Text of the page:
It was just a few weeks ago when Shawn Thornton assaulted Penguins Defenseman Brooks Orpik. For his part in slew footing and punching Orpik (continuing even while Orpik was out cold) Thornton got a 15 game suspension. (if you must see the violence :
But let’s not pretend this kind of stuff is limited to Thornton who is generally seen as a good guy, not a thug. 22 players in the NHL have been suspended this year! (see http://www.tsn.ca/nhl/feature/?id=50596)
That’s a ton. Remember, the NHL season/post-season goes into May. TSN’s venerable Bob McKenzie make the point on Twitter that things were never nice in the NHL, so maybe the players aren’t worse but the rules are changing. All of this though is driven by science, law suits and changing norms about what is acceptable risk and the correct impact of playing sports.
The NFL just settled a law suit for over 700 Million dollars related to concussions. But it still struggles. Hockey though, I would argue is different. It’s more dangerous. The ice is unforgiving, it’s played with sharp skates and sticks, and fighting…real fighting not NFL fights, is allowed. This is the culture of the NHL. Just watch the great hockey movie Slapshot and see how much of this (admittedly fake) movie centers on violence.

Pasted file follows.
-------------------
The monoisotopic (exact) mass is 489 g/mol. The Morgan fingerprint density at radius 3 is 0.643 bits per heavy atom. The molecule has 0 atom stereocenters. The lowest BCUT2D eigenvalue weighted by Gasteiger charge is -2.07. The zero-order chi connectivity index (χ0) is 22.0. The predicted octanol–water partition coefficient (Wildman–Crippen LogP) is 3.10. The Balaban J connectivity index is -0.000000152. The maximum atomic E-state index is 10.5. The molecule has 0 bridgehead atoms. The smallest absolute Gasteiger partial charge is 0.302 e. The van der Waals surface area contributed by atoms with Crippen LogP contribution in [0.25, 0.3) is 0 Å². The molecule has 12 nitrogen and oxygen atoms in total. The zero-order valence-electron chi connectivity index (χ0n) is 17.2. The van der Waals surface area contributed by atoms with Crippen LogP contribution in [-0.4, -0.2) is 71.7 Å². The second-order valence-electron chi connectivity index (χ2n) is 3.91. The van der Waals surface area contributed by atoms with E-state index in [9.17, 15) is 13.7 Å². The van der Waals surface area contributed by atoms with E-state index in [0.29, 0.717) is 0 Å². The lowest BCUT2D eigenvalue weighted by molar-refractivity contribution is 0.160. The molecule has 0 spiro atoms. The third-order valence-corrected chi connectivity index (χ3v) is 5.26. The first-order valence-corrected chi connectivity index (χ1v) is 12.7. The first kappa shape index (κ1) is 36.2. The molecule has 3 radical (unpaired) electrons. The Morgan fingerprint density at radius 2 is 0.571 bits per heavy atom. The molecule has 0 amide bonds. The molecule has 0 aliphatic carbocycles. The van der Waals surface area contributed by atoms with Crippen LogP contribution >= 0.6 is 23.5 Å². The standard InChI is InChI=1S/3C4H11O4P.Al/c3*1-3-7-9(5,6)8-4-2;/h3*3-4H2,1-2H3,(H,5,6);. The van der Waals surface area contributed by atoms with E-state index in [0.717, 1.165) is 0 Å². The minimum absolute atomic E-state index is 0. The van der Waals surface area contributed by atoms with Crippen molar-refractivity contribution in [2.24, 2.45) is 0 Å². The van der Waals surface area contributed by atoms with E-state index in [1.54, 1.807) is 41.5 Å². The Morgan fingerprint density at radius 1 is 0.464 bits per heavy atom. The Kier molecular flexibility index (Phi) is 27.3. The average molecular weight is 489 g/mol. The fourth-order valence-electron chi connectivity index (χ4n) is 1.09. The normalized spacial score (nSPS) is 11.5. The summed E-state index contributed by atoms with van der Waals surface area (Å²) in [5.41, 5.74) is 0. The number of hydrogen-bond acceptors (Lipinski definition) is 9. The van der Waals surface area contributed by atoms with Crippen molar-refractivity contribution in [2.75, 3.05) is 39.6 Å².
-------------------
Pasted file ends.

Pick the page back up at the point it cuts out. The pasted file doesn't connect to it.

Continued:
Now, I love hockey. When played right, it is perhaps the best team sport in the world. It’s fast, it’s dangerous and it’s very exciting. But I also wonder if the NHL (and maybe the NFL) will survive moving forward. The law suits are just getting started. The players refuse to change. And players continue to suffer terrible consequences. Sidney Crosby, no doubt the best player in the NHL, lost nearly two seasons to concussions. This says nothing to the players who leave hockey and suffer debilitating consequences of brain injuries. I don’t have many answers unfortunately. A strong consensus is for harsher punishments, and to try to force players to change. For example, to stop head shots and boarding. But the players don’t seem to want to change. Are they accepting the risk? Should we not pretend that fighting and the violence of hockey doesn’t attract some people? Tough to say.